List: 10 Bands That Experimented with Different Vocal Approaches
It’s no secret that the release of Suicide Silence’s self-titled album, which features mostly all clean singing, has caused much divisiveness among fans and critics. This isn’t uncommon as any time a band steps away from the norm, it evokes controversy among those who don’t like change. Suicide Silence are not the first band to change their vocal approach and they certainly won’t be the last. Here is a list of 10 other bands that have also dabbled with different vocal sounds, from those who have simply experimented to those who have completely reinvented themselves.
1. Suicide Silence
In a recent interview with Revolver for our February/March 2017 issue, vocalist Eddie Hermida explained of the band’s new direction: “If you wanted the same record out of us, if you wanted 'The Cleansing' part four, it’s not what you’re gonna get so you’re gonna hate us, and that’s fine. If you hate us for the rest of your life and you wanna sit there and throw darts at a picture of me and scream ‘Laces out!’ for 20 years, then, yes, we’re going to change your perspective forever.” The full excerpt is available here.
2. Lamb of God
The release of Lamb of God’s seventh studio album, ‘Sturm und Drang,’ saw frontman Randy Blythe sing for the very first time on the song “Overlord.” While it seemed like a one-off track at the time of the release, the band have since put out an additional clean single, “The Duke,” leading fans to believe that they can expect more singing from Blythe in the future.
When Whitechapel’s ‘Mark of the Blade’ was released in 2016, not only did frontman Phil Bozeman lay down clean vocals, but the band’s entire sound shifted towards a more soulful, melodic tone. During an interview for our April/May 2016 issue, guitarist Alex Wade explained: “We all thought it was really cool how Randy [Blythe] from Lamb of God wasn’t afraid to try some manly melodic vocals on their last record [VII: Sturm und Drang]. So Phil’s diving into that a little and seeing where it goes. He’s actually got a great singing voice.” You can read the rest of the excerpt at this location.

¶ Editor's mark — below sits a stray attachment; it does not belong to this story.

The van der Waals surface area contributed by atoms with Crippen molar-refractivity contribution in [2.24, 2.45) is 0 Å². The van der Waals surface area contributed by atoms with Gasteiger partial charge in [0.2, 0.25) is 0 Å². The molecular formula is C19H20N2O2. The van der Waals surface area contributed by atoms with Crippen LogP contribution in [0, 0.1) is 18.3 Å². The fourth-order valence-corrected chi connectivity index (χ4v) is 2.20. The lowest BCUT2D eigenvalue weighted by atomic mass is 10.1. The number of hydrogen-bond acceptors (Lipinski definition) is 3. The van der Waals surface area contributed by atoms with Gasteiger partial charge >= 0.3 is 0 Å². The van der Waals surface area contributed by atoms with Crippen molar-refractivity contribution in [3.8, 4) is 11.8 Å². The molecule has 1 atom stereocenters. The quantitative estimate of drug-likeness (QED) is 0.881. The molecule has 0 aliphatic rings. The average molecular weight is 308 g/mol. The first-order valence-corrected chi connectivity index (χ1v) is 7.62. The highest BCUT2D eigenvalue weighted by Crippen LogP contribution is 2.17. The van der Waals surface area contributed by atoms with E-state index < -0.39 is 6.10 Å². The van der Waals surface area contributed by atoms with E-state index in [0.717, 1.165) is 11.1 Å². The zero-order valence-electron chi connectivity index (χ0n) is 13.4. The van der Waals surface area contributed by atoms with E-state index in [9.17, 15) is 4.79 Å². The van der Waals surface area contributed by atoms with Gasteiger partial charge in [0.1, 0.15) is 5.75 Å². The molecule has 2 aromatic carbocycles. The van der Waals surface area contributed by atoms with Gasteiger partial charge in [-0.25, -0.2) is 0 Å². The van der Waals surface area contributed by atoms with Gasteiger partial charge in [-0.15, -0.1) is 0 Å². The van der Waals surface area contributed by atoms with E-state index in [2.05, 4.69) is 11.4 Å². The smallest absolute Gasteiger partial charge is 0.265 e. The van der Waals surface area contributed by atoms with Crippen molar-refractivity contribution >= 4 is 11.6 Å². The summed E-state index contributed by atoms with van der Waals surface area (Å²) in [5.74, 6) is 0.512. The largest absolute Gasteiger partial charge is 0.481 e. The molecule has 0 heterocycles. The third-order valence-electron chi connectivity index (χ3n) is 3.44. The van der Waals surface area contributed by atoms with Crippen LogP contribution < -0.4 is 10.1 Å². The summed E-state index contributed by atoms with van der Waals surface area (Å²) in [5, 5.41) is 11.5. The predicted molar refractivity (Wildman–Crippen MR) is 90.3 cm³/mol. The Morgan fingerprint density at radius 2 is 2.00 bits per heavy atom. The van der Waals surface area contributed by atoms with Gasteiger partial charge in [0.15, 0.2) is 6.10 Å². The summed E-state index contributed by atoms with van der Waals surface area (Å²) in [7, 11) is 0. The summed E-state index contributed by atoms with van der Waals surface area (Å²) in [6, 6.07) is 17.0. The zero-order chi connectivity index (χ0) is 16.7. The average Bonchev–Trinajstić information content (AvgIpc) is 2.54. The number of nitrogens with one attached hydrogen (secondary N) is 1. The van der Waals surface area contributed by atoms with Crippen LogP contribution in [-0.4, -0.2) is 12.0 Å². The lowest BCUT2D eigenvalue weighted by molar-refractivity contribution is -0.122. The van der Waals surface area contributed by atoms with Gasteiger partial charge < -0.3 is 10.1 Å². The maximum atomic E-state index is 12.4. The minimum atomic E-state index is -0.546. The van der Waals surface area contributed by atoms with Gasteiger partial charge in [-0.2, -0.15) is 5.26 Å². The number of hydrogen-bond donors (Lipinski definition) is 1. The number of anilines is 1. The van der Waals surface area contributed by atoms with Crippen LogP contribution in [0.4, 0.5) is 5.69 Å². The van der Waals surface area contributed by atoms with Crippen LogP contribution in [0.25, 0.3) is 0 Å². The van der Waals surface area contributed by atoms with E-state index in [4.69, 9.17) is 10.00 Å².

4. All That Remains
When All That Remains arrived to the scene, they had a heavy metalcore influence and frontman Phil Labonte solely laid down guttural vocals. As the band’s sound evolved with each album, Labonte started to integrate clean singing into the music. With the forthcoming arrival of ‘Madness,’ it is evident that Labonte has no plans of abandoning his newfound vocal melodies. Not only does the title track exclusively feature clean singing, but a soulful, yet heavy cover of Garth Brooks’ “Thunder Rolls” also makes an appearance on the record.
When Opeth made their debut, their songs were mainly dominated by Mikael Åkerfeldt’s metal vocals, with some occasional singing. Åkerfeldt, who was very critical of his clean voice during the band’s formative years, gradually continued to incorporate more and more clean vocals into the band’s music until, eventually, he abandoned his death metal vocals entirely.
Vocalists who make the switch from growling to singing aren’t uncommon, but Testament’s Chuck Billy did just the opposite. With the 1997 release of ‘Demonic Refusal,’ fans were shocked by the thrasher’s transition from singing to throwing down guttural screams. Interestingly enough, fans were also initially taken aback by the band’s heavier sound, accurately portraying the schism between classic and modern metalheads.
Bathory made their start as raw, gritty metal, defining a sound that became rudimentary to Scandinavian black metal. However, when the band released ‘Hammerheart’ in 1990, Quorthon abandoned his signature growls and presented a more melodic, baroque-style of singing. This is perhaps one of the most significant reinventions of a band’s sound as it led to the birth of Viking metal.
8. Veil of Maya
In 2015, Veil of Maya dropped their ‘Matriarch’ album, which saw the arrival of new singer Lukas Magyar. While Magyar still dropped the vicious squeals that the band was known for, he also contributed clean vocals, something the band’s previous two singers had not experimented with.
“Death? How did they get on here? Didn’t they always have death metal vocals?” They sure did, however, Chuck Schuldiner challenged himself in the band’s later years, abandoning his deeper, more guttural growls to higher, more black metal sounding squeals. If you were to stack Death’s ‘Scream Bloody Gore’ debut against their last album, ‘The Sound of Perseverance,’ you might not even realize that it’s the same vocalist on each album.
10. Black Sabbath
Of course, changing singers will change any band’s sound, however, Sabbath are worth noting for how drastically their entire sound changed when Ozzy Osbourne was replaced by Ronnie James Dio. The godfathers of heavy metal went from having ominous vocals over bluesy, sludge instrumentals to becoming straight up rock and roll with a powerhouse singer at the wheel. The change was so radical that instead of referring to Dio-era Sabbath as Black Sabbath, fans have dubbed the band “Heaven and Hell.”